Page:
Located in northwest Missouri. Settled by whites, by 1831. Described as being “one-third timber and two-thirds prairie” in 1836. Created specifically for Latter-day Saints by Missouri state legislature, 29 Dec. 1836, in attempt to solve “Mormon problem.” ...

More Info
Ordered Lieutenant Colonel [George M.] Hinkle

13 Nov. 1801–Nov. 1861. Merchant, physician, publisher, minister, farmer. Born in Jefferson Co., Kentucky. Son of Michael Hinkle and Nancy Higgins. Married first Sarah Ann Starkey. Baptized into LDS church, 1832. Moved to Far West, Caldwell Co., Missouri....

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, the  highest officer in command in Far West

Originally called Shoal Creek. Located fifty-five miles northeast of Independence. Surveyed 1823; first settled by whites, 1831. Site purchased, 8 Aug. 1836, before Caldwell Co. was organized for Latter-day Saints in Missouri. William W. Phelps and John Whitmer...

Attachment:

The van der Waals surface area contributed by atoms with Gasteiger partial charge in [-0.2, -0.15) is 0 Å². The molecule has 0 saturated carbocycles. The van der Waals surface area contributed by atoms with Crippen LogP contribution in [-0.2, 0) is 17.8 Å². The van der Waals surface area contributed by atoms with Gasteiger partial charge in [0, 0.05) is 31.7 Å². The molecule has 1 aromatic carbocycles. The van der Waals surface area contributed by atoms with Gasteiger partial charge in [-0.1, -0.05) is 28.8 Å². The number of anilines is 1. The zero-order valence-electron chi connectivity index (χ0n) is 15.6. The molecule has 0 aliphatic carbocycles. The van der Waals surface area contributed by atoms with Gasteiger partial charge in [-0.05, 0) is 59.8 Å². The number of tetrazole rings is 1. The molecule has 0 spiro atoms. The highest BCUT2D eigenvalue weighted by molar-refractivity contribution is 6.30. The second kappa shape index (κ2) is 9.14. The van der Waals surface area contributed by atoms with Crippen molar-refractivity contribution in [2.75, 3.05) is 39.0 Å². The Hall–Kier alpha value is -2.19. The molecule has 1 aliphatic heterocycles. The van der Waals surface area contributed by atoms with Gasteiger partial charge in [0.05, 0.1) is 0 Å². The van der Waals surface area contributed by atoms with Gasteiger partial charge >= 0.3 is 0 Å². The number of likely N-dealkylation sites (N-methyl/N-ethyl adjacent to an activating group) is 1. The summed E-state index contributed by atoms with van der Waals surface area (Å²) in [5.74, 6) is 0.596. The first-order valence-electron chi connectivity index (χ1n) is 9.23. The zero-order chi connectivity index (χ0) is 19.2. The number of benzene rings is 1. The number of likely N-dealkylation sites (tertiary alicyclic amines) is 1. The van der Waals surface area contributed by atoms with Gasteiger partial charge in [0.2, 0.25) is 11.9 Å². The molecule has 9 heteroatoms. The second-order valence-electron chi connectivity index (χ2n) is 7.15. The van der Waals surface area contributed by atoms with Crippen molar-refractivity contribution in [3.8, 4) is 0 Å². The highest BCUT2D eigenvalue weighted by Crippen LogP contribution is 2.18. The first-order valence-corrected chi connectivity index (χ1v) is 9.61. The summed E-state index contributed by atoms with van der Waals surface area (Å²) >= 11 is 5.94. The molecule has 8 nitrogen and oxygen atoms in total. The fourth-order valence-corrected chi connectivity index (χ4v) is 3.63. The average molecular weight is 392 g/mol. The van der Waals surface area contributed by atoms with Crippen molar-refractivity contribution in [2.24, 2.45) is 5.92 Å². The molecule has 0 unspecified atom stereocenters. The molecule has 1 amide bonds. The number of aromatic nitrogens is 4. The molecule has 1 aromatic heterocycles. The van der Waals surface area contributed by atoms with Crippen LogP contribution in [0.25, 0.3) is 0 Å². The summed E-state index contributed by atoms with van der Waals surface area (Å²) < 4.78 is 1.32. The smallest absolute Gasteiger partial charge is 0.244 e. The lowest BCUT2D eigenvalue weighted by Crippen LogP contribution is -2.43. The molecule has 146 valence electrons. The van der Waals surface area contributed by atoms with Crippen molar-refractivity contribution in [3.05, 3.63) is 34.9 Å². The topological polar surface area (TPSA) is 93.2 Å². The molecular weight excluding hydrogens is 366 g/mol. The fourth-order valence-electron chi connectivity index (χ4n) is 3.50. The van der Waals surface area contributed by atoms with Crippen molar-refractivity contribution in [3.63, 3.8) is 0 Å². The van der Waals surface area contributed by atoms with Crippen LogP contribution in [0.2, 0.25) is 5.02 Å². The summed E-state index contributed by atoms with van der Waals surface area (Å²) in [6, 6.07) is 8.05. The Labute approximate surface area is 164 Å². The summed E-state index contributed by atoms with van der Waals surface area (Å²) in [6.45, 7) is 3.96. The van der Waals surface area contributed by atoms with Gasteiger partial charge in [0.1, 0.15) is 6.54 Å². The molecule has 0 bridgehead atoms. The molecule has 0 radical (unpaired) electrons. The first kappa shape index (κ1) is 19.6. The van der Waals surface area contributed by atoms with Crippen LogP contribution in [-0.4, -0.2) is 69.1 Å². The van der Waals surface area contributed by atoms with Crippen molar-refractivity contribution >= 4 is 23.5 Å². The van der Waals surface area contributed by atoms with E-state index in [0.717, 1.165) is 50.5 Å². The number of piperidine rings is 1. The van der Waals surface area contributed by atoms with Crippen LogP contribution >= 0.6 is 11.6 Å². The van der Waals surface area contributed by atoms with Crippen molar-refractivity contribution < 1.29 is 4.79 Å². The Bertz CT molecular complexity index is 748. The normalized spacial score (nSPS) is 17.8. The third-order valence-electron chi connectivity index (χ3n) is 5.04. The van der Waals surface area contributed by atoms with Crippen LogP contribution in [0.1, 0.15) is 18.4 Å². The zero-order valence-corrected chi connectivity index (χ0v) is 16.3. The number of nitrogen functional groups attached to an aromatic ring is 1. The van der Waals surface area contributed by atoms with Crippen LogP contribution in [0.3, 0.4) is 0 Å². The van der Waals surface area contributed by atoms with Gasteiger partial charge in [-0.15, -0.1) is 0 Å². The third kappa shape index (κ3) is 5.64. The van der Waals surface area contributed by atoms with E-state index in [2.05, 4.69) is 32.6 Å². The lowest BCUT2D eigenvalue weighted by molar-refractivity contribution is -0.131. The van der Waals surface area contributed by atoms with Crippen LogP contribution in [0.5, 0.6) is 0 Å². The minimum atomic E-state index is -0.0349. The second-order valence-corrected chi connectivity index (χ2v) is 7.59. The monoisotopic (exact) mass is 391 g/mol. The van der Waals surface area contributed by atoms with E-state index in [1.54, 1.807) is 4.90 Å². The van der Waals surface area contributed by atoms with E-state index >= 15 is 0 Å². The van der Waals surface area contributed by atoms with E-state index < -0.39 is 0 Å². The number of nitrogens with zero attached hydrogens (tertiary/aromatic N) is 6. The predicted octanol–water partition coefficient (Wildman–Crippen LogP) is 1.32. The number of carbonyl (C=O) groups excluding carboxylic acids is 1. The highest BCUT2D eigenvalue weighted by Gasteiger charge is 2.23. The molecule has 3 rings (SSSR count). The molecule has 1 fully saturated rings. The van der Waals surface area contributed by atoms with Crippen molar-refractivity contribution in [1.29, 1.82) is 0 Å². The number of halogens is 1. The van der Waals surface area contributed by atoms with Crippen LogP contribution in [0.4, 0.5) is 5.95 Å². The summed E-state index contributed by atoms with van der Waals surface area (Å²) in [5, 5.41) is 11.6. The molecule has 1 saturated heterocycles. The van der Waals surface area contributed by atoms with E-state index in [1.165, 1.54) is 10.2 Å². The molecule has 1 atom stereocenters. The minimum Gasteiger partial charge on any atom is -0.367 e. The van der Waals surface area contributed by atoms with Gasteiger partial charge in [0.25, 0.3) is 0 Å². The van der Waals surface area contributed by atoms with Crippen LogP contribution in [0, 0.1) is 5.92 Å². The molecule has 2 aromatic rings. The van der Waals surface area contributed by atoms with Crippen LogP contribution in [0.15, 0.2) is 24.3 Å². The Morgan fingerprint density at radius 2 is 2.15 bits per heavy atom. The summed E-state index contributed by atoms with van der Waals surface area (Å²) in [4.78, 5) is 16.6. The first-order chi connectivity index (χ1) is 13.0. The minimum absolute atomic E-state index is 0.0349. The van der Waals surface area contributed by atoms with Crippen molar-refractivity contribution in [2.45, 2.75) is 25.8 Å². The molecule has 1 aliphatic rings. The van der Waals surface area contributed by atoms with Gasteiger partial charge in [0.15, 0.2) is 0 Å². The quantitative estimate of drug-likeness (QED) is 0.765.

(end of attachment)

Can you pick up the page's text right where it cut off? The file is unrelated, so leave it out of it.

More Info
, to send out a Company to disperse the Mob  and retake their Prisoners who it was reported they intended to murder that night—  The Trumpet sounded, and the brethren were assembled on the public square— about  midnight when the facts were stated and about seventy five volunteered to obey the Judges  order under command of Captain David W. Patten

14 Nov. 1799–25 Oct. 1838. Farmer. Born in Vermont. Son of Benoni Patten and Edith Cole. Moved to Theresa, Oneida Co., New York, as a young child. Moved to Dundee, Monroe Co., Michigan Territory, as a youth. Married Phoebe Ann Babcock, 1828, in Dundee. Affiliated...

View Full Bio
, who immediately commenced their  March on horseback, hoping to surprise and scatter the Camp, retake the prisoners and  prevent the attack threatened upon Far West

Originally called Shoal Creek. Located fifty-five miles northeast of Independence. Surveyed 1823; first settled by whites, 1831. Site purchased, 8 Aug. 1836, before Caldwell Co. was organized for Latter-day Saints in Missouri. William W. Phelps and John Whitmer...